Thursday, June 24, 2010

DISCLOSE Act Passes the House, Now on to the Senate

The DISCLOSE Act has passed a major hurdle tonight as the House of Representatives passed the major reforms to campaign finance law with a final vote of 219 to 206 in favor. Unfortunately, however, only two Republicans -- Rep. Mike Castle (R-Del.) and Joseph Cao (R-La.) -- had the gonads to cross party lines, which is likely an indication of the party line treatment the bill will get once it reaches the Senate. Of course the irony there is that the legislation was introduced by the Senate and not the House.

On April 29th of last year, democrats launched the DISCLOSE Act, a bill intended to soften the powerful effect of the Citizens United ruling, which relaxed campaign advertising rules for corporations, unions, and other companies. The ramifications of the Supreme Court ruling has been widely covered, so I will not go into detail here, but you should absolutely search the Net for information about the case if you are not familiar with it, as it stands to change everything about the way we are governed, live, work, and vote. The influence of money on politics in this country is astounding already, but the Citizens United ruling removes all boundaries, essentially making it so that there really is no limit to what money can buy.
If the DISCLOSE Act were to be passed by the Senate,

however, tough new disclosure rules for groups that invest in the election process would become law, as President Obama has made it clear that he will sign the bill, if it gets to is desk. One of the best parts about the bill, for me, is that it forces all 501c4 groups to stand by the ads they sponsor during elections. In fact, if I read the bill properly, the CEO of the company or organization will have to be physically present in any campaign advertising that is paid for by said company. The proposed bill would also require political groups meeting a particular set of criteria to reveal who was funding their election activity.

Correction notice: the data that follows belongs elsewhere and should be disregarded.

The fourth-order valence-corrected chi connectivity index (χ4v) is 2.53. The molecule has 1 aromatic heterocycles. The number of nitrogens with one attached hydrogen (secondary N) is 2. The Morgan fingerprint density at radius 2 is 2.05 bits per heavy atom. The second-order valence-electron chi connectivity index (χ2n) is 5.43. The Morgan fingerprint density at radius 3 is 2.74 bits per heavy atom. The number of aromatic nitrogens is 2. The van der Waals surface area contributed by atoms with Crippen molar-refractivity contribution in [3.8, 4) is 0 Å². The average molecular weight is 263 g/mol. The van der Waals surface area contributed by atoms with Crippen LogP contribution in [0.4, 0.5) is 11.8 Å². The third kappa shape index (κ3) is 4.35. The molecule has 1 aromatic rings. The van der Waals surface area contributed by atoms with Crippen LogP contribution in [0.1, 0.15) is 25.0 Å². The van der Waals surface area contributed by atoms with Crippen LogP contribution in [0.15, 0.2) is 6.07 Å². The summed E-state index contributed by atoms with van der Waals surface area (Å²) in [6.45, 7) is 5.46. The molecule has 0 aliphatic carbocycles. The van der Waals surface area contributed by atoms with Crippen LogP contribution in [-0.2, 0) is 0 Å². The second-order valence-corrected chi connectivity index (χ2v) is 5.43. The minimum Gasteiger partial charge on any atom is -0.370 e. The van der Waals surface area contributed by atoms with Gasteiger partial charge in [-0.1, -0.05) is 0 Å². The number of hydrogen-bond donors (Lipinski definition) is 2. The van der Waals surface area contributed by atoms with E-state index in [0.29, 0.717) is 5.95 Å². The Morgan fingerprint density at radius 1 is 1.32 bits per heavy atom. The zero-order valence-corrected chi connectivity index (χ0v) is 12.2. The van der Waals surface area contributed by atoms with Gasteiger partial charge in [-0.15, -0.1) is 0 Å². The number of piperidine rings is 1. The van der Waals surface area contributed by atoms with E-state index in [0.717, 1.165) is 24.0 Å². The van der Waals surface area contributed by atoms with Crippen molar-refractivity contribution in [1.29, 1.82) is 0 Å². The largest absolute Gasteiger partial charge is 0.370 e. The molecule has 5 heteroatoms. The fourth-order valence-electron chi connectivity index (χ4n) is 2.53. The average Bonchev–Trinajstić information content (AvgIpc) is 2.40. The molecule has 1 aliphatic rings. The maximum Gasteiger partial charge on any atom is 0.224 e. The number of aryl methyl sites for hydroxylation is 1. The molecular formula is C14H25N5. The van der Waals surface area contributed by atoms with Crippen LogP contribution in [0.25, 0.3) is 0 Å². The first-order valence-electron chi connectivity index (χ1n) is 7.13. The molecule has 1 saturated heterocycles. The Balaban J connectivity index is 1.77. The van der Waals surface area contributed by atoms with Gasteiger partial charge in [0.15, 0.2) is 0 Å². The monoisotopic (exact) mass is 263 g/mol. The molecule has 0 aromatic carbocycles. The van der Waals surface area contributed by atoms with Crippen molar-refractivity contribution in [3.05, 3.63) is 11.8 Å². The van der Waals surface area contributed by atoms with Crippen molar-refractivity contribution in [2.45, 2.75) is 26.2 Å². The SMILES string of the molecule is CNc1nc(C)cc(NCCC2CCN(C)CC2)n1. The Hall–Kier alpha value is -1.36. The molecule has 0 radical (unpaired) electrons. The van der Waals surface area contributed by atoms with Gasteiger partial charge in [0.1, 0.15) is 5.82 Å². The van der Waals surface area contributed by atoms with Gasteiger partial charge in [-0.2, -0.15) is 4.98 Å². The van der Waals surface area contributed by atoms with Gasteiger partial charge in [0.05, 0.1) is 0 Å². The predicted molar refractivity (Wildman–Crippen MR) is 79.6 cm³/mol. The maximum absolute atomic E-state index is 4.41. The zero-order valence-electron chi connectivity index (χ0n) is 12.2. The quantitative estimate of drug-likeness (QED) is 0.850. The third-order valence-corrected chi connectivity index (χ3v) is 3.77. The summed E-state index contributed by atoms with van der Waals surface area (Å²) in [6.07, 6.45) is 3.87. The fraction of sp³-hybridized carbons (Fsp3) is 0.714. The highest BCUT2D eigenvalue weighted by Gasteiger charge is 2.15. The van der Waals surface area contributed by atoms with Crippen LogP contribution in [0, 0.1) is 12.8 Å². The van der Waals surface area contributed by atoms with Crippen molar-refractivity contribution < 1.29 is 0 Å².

Personally, I think the bill is very much needed, and does not go far enough--though I recognize that its already pushing the envelope given the constraints of the current political forces that exist in Washington. The problem I see here though is that companies will skirt the law by creating fully owned subsidiaries that are not as well known to make the contributions on behalf of the larger corporation. The recipient of the contribution will know who the money is really coming from, but the People will not.

The official DISCLOSE Act website explains that the Citizens United ruling "strengthened corporations' grip on our government and political process with a dangerous ruling, overturning more than 100 years of election law." A broad outline of the proposed legislation show that the goal of the main senators involved is not even to reinstate the restrictions that protected voters from being bought, but rather to ensure transparency and make open disclosure of contributions and advertising funds mandatory. The bill also seeks to ensure that potential conflicts of interests are dealt with preemptively in order to maintain a fair and level political "playing field." There are admittedly some concerns regarding special treatment in the bill for "Democrat-leaning" groups. I hope these special interests do not become a reason to block the bill. Why does this always seem to happen? When was the last time a bill was proposed that was really aimed at providing safety and equality for all Americans, regardless of their political views?

I strongly urge all readers to sign the petition on the DISCLOSE Act website so that our senators do the right thing when the time comes.